Arkansas’ Childs ready for Cotton Bowl, future

Greg Childs doesn’t think there’s anything special about the way
he has behaved this season.

The Arkansas wide receiver just smiles when he’s asked about his
on-the-field struggles and downplays the remarkably positive
attitude he’s shown while recovering from last season’s knee

Childs’ smile is nothing new to his teammates, who have watched
in awe and admiration as the senior has graciously slipped from
starring to a supporting role for the Razorbacks this season.
Behind that smile, though, burns the same old Greg Childs – one of
the top receivers in the Southeastern Conference for his first
three seasons, one who still fully expects to shine in the NFL.

Before he can start prepping for his professional career,
however, Childs has one piece of business left to take care of when
No. 7 Arkansas (10-2) faces No. 11 Kansas State (10-2) on Jan. 6 in
the Cotton Bowl.

”I’m just waiting my time; it’s coming real soon,” Childs
said. ”It’s going to be a show.”

Childs led the Razorbacks in nearly every receiving category as
a sophomore in 2009, finishing with 48 catches for 894 yards and
seven touchdowns. He was on track for even bigger things last
season as a junior, leading the Razorbacks with 46 catches for 659
yards when he injured his knee against Vanderbilt in the eighth
game of the season.

After an offseason of rehabilitation, Childs was clearly not
full-speed during Arkansas’ first preseason workout in August –
limping noticeably and dropping several balls. Despite the
insistence by Arkansas’ coaches and Childs that he was completely
healthy, his production this season was nowhere near what the
Razorbacks and the rest of the SEC had become accustomed to.

He finished the regular season with 16 catches for 192 yards,
both career lows, and was seventh on Arkansas in catches.

By all accounts, Childs didn’t let the drop in production affect
his attitude.

”I think that, more than all the positive things and all the
awards and all the numbers, the fact that you can look at somebody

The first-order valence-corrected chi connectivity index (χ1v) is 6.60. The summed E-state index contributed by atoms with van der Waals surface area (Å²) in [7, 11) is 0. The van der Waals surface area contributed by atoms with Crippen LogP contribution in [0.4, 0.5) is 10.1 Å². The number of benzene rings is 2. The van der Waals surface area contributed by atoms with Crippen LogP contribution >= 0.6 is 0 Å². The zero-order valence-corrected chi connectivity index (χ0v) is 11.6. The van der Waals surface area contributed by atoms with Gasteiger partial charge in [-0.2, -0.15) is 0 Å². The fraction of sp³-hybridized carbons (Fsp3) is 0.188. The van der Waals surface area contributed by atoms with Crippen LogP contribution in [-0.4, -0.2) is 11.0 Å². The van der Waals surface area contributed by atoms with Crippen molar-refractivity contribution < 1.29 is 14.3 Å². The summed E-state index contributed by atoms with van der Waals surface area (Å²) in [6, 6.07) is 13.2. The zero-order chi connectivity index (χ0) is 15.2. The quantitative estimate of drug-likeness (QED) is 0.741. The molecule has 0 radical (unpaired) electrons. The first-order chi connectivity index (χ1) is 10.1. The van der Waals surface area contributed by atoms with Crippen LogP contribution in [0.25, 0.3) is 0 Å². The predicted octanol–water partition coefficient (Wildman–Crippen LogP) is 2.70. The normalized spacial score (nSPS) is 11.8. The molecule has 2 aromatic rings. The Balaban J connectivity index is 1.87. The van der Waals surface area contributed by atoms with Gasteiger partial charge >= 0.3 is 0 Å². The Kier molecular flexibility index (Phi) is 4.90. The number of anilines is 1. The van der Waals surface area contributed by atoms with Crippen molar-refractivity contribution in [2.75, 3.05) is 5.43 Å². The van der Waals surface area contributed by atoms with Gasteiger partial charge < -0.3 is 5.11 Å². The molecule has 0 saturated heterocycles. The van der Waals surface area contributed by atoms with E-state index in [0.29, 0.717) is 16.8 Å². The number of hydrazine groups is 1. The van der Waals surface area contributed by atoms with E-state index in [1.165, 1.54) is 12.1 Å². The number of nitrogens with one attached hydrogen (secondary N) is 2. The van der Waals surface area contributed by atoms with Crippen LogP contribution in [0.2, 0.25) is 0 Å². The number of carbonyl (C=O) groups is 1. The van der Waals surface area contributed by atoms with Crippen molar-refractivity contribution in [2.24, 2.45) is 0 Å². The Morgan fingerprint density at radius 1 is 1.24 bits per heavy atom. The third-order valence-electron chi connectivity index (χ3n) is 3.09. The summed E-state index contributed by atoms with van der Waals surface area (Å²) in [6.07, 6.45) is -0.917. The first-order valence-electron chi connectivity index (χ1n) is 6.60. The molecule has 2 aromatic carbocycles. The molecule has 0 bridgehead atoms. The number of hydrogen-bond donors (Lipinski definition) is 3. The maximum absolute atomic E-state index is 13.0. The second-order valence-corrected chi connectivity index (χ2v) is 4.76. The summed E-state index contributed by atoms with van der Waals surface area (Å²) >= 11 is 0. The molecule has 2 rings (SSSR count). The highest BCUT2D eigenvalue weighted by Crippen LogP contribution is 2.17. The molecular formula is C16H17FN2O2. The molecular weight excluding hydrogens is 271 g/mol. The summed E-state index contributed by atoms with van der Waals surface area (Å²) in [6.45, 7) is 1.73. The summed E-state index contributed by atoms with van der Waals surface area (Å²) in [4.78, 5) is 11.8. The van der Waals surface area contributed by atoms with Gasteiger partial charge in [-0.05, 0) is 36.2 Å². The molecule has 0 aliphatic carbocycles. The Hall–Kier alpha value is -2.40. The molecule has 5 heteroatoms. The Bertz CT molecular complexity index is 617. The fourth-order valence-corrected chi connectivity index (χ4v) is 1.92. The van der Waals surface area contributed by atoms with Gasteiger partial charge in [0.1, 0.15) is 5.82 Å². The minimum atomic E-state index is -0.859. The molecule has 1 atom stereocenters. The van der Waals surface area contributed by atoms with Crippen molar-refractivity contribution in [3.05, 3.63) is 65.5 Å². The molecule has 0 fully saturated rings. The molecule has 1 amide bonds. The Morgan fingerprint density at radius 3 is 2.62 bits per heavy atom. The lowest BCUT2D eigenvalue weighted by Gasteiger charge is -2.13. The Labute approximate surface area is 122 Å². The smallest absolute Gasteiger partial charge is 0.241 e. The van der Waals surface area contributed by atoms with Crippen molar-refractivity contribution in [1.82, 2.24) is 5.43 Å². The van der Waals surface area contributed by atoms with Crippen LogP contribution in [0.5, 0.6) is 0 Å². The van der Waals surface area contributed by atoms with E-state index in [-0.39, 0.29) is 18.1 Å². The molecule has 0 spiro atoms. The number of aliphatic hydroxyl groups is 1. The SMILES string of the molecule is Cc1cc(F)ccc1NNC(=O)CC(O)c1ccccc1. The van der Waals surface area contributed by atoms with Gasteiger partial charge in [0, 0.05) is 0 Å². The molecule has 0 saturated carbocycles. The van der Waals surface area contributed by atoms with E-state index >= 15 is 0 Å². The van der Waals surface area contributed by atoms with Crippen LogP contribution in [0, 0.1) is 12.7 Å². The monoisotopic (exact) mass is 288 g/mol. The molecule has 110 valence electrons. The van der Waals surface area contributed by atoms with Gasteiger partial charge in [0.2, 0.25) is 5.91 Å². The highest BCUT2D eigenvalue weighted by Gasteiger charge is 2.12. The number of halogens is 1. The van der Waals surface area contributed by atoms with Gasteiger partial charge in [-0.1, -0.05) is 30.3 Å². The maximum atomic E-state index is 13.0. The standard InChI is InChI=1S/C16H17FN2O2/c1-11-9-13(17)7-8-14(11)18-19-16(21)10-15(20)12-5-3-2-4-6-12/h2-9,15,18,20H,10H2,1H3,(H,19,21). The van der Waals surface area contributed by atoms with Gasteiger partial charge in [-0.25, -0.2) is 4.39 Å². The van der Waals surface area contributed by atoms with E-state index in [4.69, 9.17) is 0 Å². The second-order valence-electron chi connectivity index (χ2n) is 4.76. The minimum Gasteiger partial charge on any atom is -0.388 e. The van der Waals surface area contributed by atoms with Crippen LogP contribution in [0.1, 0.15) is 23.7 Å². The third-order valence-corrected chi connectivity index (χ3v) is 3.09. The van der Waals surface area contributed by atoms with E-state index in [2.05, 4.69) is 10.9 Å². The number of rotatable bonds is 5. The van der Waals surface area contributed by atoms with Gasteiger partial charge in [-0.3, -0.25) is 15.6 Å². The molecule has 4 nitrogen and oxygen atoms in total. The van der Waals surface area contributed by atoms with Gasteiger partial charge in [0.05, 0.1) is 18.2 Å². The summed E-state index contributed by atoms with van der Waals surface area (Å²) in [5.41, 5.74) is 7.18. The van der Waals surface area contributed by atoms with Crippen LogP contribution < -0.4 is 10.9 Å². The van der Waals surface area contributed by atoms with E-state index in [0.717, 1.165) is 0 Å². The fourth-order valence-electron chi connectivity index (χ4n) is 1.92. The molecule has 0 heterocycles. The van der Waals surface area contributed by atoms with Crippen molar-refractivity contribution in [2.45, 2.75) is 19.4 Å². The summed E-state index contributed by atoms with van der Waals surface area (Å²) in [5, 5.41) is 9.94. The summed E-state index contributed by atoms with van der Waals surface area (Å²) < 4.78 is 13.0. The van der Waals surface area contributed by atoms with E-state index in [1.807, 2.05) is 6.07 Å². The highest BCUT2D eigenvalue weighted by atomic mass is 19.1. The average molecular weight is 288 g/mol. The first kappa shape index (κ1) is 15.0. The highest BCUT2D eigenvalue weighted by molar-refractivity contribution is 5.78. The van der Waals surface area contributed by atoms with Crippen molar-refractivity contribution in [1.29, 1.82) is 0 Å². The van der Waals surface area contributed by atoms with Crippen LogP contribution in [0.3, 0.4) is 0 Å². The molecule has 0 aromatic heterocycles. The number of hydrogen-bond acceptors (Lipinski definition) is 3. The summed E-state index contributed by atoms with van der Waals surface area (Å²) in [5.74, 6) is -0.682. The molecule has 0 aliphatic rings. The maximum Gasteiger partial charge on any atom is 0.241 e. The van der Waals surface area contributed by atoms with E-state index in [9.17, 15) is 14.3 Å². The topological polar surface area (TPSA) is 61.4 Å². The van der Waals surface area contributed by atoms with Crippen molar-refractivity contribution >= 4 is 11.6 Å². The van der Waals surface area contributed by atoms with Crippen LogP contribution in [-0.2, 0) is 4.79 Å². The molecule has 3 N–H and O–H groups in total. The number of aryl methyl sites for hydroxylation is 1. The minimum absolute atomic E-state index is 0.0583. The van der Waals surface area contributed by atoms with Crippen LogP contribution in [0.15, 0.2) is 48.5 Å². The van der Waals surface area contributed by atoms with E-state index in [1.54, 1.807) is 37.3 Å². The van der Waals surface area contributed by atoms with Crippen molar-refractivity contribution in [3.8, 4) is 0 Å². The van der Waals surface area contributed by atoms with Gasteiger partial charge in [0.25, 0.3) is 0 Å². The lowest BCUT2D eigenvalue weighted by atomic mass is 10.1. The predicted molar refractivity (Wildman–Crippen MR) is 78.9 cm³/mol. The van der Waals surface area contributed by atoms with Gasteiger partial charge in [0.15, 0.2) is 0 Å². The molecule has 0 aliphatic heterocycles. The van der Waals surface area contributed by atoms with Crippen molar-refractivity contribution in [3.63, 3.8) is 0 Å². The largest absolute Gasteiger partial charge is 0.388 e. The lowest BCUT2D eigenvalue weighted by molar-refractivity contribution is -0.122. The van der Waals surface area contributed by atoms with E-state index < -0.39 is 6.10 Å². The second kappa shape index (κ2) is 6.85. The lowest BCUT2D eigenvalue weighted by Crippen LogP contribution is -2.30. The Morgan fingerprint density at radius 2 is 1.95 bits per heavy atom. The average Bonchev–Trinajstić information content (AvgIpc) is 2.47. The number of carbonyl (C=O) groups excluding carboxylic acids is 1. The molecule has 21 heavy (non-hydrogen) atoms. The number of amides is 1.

and say, `He was a great teammate’ is, in my mind, more important
than all that other stuff,” Arkansas quarterback Tyler Wilson
said. ”And Greg has certainly been that. He hasn’t been selfish,
and he’s been one of my favorite teammates that I’ve had

Childs’ test of patience was made easier by a group of friends
on the team he had been around for four years. In some cases, such
as with former Warren, Ark., high school teammates Jarius Wright
and Chris Gragg, those ties went much deeper.

Wright surpassed Childs as the Razorbacks’ top target this
season, leading the SEC in catches (63) and yards receiving per
game (93.5). While Wright was having his breakout season, however,
he couldn’t help but notice the dropoff of Childs – who he’s known
since fourth-grade.

”Everyone has noticed it, and they’ve been proud of Greg,”
Wright said. ”I’ve been proud of Greg, knowing he hasn’t had the
ball as much as he wanted to, but for him to keep a smile on his
face, to walk around and smile and laugh and play just as hard
during the game, shows the type of person he is.”

The on-the-field dropoff wasn’t the only struggle for Childs
this season. He missed Arkansas’ game against Troy after the death
of his grandmother, and he said the lessons he’s learned will only
help him in the future.

”With anybody getting hurt and going through the things I’ve
went through, you always learn more about yourself as a person,”
Childs said. ”Just how you’re going to handle this and come back
from this. Maybe a year ago I wouldn’t have known how I would
handle this, but now I do.”

Those who know him best have no doubt he’ll have an impact
moving forward – both against the Wildcats and in the NFL.

”He’s gotten back his speed,” Arkansas coach Bobby Petrino
said. ”He’s worked hard at it in every drill and practice. So,
I’ve been really impressed with Greg. He’ll be back next